A new study finds that lung cancer patients treated in hospitals that care for a high percentage of uninsured and Medicaid-insured patients, so-called "high safety-net burden facilities," were significantly less likely to undergo surgery that was intended to cure the cancer compared to patients treated at low safety-net burden facilities. This difference persisted even after controlling for other factors that significantly decreased the likelihood of curative-intent surgery, such as race, insurance status, stage, and female gender as well as other hospital characteristics.
This study is the first to examine the impact of safety-net burden status on access to curative-intent surgery for lung cancer patients nationwide. Researchers led by Katherine S. Virgo, Ph.D., used the National Cancer Database (NCDB) to review the treatment of more than 50,000 patients diagnosed with non-small cell lung cancer who were treated at American College of Surgeons Commission on Cancer accredited facilities throughout the United States. They found that 67.1 percent of patients treated at high safety-net burden hospitals underwent surgery intended to cure their disease, compared to 77.1 percent of those at low safety-net burden centers (odds ratio 0.69; 95% CI, 0.62-0.77).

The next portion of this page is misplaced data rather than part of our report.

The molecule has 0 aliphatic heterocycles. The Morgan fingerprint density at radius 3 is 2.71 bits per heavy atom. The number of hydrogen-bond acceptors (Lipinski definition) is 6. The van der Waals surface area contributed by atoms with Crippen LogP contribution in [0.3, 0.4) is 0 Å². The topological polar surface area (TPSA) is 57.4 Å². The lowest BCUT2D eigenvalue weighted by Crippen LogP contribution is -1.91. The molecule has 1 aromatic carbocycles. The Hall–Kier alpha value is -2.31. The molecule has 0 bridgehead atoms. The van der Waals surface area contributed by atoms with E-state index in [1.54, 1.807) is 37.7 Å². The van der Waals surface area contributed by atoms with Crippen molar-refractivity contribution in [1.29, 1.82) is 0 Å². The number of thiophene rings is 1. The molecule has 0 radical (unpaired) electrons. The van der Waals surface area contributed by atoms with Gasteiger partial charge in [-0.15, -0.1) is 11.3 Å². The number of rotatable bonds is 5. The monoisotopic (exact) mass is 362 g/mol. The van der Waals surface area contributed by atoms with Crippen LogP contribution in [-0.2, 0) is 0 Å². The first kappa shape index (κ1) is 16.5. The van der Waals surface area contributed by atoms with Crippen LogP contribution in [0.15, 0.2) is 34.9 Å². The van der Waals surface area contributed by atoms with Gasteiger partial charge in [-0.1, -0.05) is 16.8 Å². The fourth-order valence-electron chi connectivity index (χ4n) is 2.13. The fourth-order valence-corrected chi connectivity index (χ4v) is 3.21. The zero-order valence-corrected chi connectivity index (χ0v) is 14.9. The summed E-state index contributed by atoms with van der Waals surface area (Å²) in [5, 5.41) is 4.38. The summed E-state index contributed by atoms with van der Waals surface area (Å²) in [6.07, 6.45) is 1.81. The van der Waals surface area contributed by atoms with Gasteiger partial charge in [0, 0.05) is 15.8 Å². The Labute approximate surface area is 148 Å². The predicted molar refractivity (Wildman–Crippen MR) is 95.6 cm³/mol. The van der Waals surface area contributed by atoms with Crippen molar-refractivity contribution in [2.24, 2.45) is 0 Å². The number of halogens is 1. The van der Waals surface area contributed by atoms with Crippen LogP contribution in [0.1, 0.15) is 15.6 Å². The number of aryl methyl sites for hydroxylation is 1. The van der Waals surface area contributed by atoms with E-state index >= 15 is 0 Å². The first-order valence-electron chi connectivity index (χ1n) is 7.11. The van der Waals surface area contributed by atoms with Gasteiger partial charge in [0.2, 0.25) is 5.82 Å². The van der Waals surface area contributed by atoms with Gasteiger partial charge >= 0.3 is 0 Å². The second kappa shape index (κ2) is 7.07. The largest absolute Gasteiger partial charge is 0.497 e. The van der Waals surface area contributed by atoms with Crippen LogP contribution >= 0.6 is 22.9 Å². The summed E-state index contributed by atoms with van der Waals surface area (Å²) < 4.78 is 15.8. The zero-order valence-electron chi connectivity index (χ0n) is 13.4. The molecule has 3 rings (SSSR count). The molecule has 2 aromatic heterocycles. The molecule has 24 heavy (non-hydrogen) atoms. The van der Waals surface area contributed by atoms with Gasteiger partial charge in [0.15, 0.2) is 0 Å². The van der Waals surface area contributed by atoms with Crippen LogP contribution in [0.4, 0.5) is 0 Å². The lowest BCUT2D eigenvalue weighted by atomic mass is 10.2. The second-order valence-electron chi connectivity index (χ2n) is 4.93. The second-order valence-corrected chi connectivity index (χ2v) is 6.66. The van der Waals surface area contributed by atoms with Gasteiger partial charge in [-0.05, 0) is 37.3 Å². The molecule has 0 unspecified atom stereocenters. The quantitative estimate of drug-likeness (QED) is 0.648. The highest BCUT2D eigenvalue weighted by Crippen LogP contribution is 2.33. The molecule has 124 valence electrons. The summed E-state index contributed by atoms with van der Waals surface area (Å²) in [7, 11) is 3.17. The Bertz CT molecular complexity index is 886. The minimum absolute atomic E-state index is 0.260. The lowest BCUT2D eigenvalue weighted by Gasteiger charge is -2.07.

"This study adds to the growing literature about the ability of the so-called safety-net to catch patients in need of care," said Dr. Virgo. "It demonstrates that access to high quality lung cancer care is less than optimal at high-safety net burden facilities."
The authors say while the reasons for the disparities are not fully understood, it appears that reimbursement issues may play a role. Some care centers likely lack full and unrestricted availability and/or participation of specialists, including thoracic surgeons, because treating uninsured and Medicaid-insured patients is less lucrative and/or hospital compensation is insufficient. Addressing the problem may require innovative solutions to ensure quality cancer care by strengthening the safety net to ensure needy patients receive appropriate care, including securing additional funding for safety-net facilities.
|Contact: David Sampson|
American Cancer Society